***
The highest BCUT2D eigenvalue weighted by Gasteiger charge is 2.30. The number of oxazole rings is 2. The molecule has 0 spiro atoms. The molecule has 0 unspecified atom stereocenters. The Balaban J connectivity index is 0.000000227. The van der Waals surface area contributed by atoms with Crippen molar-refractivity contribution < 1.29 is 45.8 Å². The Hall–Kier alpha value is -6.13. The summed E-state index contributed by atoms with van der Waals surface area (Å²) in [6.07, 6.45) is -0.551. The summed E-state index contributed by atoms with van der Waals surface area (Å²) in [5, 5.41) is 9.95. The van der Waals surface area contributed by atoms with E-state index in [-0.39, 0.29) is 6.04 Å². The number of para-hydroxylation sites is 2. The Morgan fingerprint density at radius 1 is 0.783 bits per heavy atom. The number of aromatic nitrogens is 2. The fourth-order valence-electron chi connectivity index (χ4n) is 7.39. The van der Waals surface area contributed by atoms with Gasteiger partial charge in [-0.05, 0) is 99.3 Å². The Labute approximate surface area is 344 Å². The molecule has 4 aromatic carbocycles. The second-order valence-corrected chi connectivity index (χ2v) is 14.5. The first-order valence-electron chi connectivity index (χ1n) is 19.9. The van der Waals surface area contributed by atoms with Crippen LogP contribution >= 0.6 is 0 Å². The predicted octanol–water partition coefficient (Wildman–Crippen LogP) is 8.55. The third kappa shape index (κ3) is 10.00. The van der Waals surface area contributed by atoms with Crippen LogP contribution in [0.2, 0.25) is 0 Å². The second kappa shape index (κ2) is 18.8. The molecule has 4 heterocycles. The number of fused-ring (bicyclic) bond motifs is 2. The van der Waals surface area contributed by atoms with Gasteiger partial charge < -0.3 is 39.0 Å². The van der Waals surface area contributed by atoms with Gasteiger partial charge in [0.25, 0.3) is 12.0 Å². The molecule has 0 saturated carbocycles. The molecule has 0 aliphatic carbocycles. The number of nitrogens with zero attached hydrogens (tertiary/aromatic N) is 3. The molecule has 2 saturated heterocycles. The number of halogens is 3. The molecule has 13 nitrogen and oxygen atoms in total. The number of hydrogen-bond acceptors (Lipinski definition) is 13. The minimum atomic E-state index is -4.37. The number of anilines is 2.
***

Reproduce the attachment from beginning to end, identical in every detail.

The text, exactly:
The highest BCUT2D eigenvalue weighted by Gasteiger charge is 2.30. The number of oxazole rings is 2. The molecule has 0 spiro atoms. The molecule has 0 unspecified atom stereocenters. The Balaban J connectivity index is 0.000000227. The van der Waals surface area contributed by atoms with Crippen molar-refractivity contribution < 1.29 is 45.8 Å². The Hall–Kier alpha value is -6.13. The summed E-state index contributed by atoms with van der Waals surface area (Å²) in [6.07, 6.45) is -0.551. The summed E-state index contributed by atoms with van der Waals surface area (Å²) in [5, 5.41) is 9.95. The van der Waals surface area contributed by atoms with E-state index in [-0.39, 0.29) is 6.04 Å². The number of para-hydroxylation sites is 2. The Morgan fingerprint density at radius 1 is 0.783 bits per heavy atom. The number of aromatic nitrogens is 2. The fourth-order valence-electron chi connectivity index (χ4n) is 7.39. The van der Waals surface area contributed by atoms with Gasteiger partial charge in [-0.05, 0) is 99.3 Å². The Labute approximate surface area is 344 Å². The molecule has 4 aromatic carbocycles. The second-order valence-corrected chi connectivity index (χ2v) is 14.5. The first-order valence-electron chi connectivity index (χ1n) is 19.9. The van der Waals surface area contributed by atoms with Crippen LogP contribution >= 0.6 is 0 Å². The predicted octanol–water partition coefficient (Wildman–Crippen LogP) is 8.55. The third kappa shape index (κ3) is 10.00. The van der Waals surface area contributed by atoms with Crippen LogP contribution in [0.2, 0.25) is 0 Å². The second kappa shape index (κ2) is 18.8. The molecule has 4 heterocycles. The number of fused-ring (bicyclic) bond motifs is 2. The van der Waals surface area contributed by atoms with Gasteiger partial charge < -0.3 is 39.0 Å². The van der Waals surface area contributed by atoms with Gasteiger partial charge in [0.25, 0.3) is 12.0 Å². The molecule has 0 saturated carbocycles. The molecule has 0 aliphatic carbocycles. The number of nitrogens with zero attached hydrogens (tertiary/aromatic N) is 3. The molecule has 2 saturated heterocycles. The number of halogens is 3. The molecule has 13 nitrogen and oxygen atoms in total. The number of hydrogen-bond acceptors (Lipinski definition) is 13. The minimum atomic E-state index is -4.37. The number of anilines is 2.